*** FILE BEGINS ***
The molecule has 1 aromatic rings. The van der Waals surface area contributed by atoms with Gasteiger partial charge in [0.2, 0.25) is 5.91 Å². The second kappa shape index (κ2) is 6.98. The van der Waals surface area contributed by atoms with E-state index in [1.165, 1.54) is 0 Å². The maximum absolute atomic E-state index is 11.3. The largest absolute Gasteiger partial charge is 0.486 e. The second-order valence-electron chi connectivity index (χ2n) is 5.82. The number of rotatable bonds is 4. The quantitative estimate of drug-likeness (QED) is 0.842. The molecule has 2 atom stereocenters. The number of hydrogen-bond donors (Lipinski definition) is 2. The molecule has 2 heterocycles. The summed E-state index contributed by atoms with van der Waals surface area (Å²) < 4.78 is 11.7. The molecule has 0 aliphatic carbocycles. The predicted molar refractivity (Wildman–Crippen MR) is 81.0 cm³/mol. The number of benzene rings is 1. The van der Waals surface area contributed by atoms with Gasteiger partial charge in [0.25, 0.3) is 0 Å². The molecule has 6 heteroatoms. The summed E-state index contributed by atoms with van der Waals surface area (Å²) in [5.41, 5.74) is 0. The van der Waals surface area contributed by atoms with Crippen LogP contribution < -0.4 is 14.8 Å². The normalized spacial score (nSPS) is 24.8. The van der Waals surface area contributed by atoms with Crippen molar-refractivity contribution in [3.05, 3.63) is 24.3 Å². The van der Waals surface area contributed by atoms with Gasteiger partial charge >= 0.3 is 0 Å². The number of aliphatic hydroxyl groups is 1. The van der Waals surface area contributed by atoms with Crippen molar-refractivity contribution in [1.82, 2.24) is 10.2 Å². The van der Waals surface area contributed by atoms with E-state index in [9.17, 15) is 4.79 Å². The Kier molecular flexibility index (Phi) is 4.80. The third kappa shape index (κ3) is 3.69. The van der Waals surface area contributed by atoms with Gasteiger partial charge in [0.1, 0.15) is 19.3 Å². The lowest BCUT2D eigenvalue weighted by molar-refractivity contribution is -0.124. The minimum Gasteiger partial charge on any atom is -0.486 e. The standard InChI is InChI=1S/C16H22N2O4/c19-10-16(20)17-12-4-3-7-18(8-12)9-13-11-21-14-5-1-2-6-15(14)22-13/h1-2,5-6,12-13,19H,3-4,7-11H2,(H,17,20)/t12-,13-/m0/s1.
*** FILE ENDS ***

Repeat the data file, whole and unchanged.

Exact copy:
The molecule has 1 aromatic rings. The van der Waals surface area contributed by atoms with Gasteiger partial charge in [0.2, 0.25) is 5.91 Å². The second kappa shape index (κ2) is 6.98. The van der Waals surface area contributed by atoms with E-state index in [1.165, 1.54) is 0 Å². The maximum absolute atomic E-state index is 11.3. The largest absolute Gasteiger partial charge is 0.486 e. The second-order valence-electron chi connectivity index (χ2n) is 5.82. The number of rotatable bonds is 4. The quantitative estimate of drug-likeness (QED) is 0.842. The molecule has 2 atom stereocenters. The number of hydrogen-bond donors (Lipinski definition) is 2. The molecule has 2 heterocycles. The summed E-state index contributed by atoms with van der Waals surface area (Å²) < 4.78 is 11.7. The molecule has 0 aliphatic carbocycles. The predicted molar refractivity (Wildman–Crippen MR) is 81.0 cm³/mol. The number of benzene rings is 1. The van der Waals surface area contributed by atoms with Gasteiger partial charge in [0.25, 0.3) is 0 Å². The molecule has 6 heteroatoms. The summed E-state index contributed by atoms with van der Waals surface area (Å²) in [5.41, 5.74) is 0. The van der Waals surface area contributed by atoms with Crippen LogP contribution < -0.4 is 14.8 Å². The normalized spacial score (nSPS) is 24.8. The van der Waals surface area contributed by atoms with Crippen molar-refractivity contribution in [3.05, 3.63) is 24.3 Å². The van der Waals surface area contributed by atoms with Gasteiger partial charge >= 0.3 is 0 Å². The number of aliphatic hydroxyl groups is 1. The van der Waals surface area contributed by atoms with Crippen molar-refractivity contribution in [1.82, 2.24) is 10.2 Å². The van der Waals surface area contributed by atoms with E-state index in [9.17, 15) is 4.79 Å². The Kier molecular flexibility index (Phi) is 4.80. The third kappa shape index (κ3) is 3.69. The van der Waals surface area contributed by atoms with Gasteiger partial charge in [0.1, 0.15) is 19.3 Å². The lowest BCUT2D eigenvalue weighted by molar-refractivity contribution is -0.124. The minimum Gasteiger partial charge on any atom is -0.486 e. The standard InChI is InChI=1S/C16H22N2O4/c19-10-16(20)17-12-4-3-7-18(8-12)9-13-11-21-14-5-1-2-6-15(14)22-13/h1-2,5-6,12-13,19H,3-4,7-11H2,(H,17,20)/t12-,13-/m0/s1.